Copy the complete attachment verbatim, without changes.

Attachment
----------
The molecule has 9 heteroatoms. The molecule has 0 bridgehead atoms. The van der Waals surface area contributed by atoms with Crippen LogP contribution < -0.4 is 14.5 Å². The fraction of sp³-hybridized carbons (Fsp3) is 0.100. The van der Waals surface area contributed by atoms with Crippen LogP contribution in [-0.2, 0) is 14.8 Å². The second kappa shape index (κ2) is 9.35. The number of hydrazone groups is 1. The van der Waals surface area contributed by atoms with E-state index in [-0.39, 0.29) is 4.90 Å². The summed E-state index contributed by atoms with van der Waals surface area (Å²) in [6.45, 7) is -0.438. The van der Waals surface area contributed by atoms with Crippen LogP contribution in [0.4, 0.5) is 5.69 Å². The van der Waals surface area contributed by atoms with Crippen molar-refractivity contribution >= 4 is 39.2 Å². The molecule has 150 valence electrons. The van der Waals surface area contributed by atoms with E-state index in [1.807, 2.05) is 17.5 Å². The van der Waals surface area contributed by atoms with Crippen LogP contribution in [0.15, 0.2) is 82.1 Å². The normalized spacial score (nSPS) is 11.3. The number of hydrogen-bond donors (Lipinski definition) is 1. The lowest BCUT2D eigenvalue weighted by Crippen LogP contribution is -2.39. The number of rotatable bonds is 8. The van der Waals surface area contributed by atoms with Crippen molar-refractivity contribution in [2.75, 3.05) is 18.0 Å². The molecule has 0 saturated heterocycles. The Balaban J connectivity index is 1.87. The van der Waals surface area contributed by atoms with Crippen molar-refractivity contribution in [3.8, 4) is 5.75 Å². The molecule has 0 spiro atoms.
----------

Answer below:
The molecule has 9 heteroatoms. The molecule has 0 bridgehead atoms. The van der Waals surface area contributed by atoms with Crippen LogP contribution < -0.4 is 14.5 Å². The fraction of sp³-hybridized carbons (Fsp3) is 0.100. The van der Waals surface area contributed by atoms with Crippen LogP contribution in [-0.2, 0) is 14.8 Å². The second kappa shape index (κ2) is 9.35. The number of hydrazone groups is 1. The van der Waals surface area contributed by atoms with E-state index in [-0.39, 0.29) is 4.90 Å². The summed E-state index contributed by atoms with van der Waals surface area (Å²) in [6.45, 7) is -0.438. The van der Waals surface area contributed by atoms with Crippen LogP contribution in [0.4, 0.5) is 5.69 Å². The van der Waals surface area contributed by atoms with Crippen molar-refractivity contribution >= 4 is 39.2 Å². The molecule has 150 valence electrons. The van der Waals surface area contributed by atoms with E-state index in [1.807, 2.05) is 17.5 Å². The van der Waals surface area contributed by atoms with Crippen LogP contribution in [0.15, 0.2) is 82.1 Å². The normalized spacial score (nSPS) is 11.3. The number of hydrogen-bond donors (Lipinski definition) is 1. The lowest BCUT2D eigenvalue weighted by Crippen LogP contribution is -2.39. The number of rotatable bonds is 8. The van der Waals surface area contributed by atoms with Crippen molar-refractivity contribution in [2.75, 3.05) is 18.0 Å². The molecule has 0 saturated heterocycles. The Balaban J connectivity index is 1.87. The van der Waals surface area contributed by atoms with Crippen molar-refractivity contribution in [3.8, 4) is 5.75 Å². The molecule has 0 spiro atoms.